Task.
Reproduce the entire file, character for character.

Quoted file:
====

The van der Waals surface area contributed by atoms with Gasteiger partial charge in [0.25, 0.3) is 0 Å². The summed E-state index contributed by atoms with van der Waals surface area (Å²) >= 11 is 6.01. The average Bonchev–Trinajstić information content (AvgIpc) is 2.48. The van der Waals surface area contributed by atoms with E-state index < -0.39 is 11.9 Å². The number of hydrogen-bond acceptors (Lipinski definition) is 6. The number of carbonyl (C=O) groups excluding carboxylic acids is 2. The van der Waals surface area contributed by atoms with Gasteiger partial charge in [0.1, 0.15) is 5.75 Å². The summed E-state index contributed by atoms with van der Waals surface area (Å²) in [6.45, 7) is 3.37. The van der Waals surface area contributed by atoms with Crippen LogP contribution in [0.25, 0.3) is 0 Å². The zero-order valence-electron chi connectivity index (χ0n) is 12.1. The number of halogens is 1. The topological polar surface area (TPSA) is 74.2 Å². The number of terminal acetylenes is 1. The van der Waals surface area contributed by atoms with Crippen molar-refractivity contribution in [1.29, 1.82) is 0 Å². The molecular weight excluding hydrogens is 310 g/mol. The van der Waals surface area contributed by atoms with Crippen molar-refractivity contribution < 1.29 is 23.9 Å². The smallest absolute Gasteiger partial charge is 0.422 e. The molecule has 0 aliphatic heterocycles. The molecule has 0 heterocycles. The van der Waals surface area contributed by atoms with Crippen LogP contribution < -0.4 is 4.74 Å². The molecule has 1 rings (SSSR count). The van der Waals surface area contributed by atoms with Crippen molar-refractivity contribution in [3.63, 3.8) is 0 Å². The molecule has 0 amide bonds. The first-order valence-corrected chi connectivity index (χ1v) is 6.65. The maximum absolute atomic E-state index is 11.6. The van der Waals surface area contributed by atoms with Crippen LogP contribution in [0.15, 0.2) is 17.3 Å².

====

The van der Waals surface area contributed by atoms with Gasteiger partial charge in [0.25, 0.3) is 0 Å². The summed E-state index contributed by atoms with van der Waals surface area (Å²) >= 11 is 6.01. The average Bonchev–Trinajstić information content (AvgIpc) is 2.48. The van der Waals surface area contributed by atoms with E-state index < -0.39 is 11.9 Å². The number of hydrogen-bond acceptors (Lipinski definition) is 6. The number of carbonyl (C=O) groups excluding carboxylic acids is 2. The van der Waals surface area contributed by atoms with Gasteiger partial charge in [0.1, 0.15) is 5.75 Å². The summed E-state index contributed by atoms with van der Waals surface area (Å²) in [6.45, 7) is 3.37. The van der Waals surface area contributed by atoms with Crippen LogP contribution in [0.25, 0.3) is 0 Å². The zero-order valence-electron chi connectivity index (χ0n) is 12.1. The number of halogens is 1. The topological polar surface area (TPSA) is 74.2 Å². The number of terminal acetylenes is 1. The van der Waals surface area contributed by atoms with Crippen molar-refractivity contribution in [1.29, 1.82) is 0 Å². The molecular weight excluding hydrogens is 310 g/mol. The van der Waals surface area contributed by atoms with Crippen molar-refractivity contribution < 1.29 is 23.9 Å². The smallest absolute Gasteiger partial charge is 0.422 e. The molecule has 0 aliphatic heterocycles. The molecule has 0 heterocycles. The van der Waals surface area contributed by atoms with Crippen LogP contribution < -0.4 is 4.74 Å². The molecule has 1 rings (SSSR count). The van der Waals surface area contributed by atoms with Crippen molar-refractivity contribution in [3.63, 3.8) is 0 Å². The molecule has 0 amide bonds. The first-order valence-corrected chi connectivity index (χ1v) is 6.65. The maximum absolute atomic E-state index is 11.6. The van der Waals surface area contributed by atoms with Crippen LogP contribution in [0.15, 0.2) is 17.3 Å².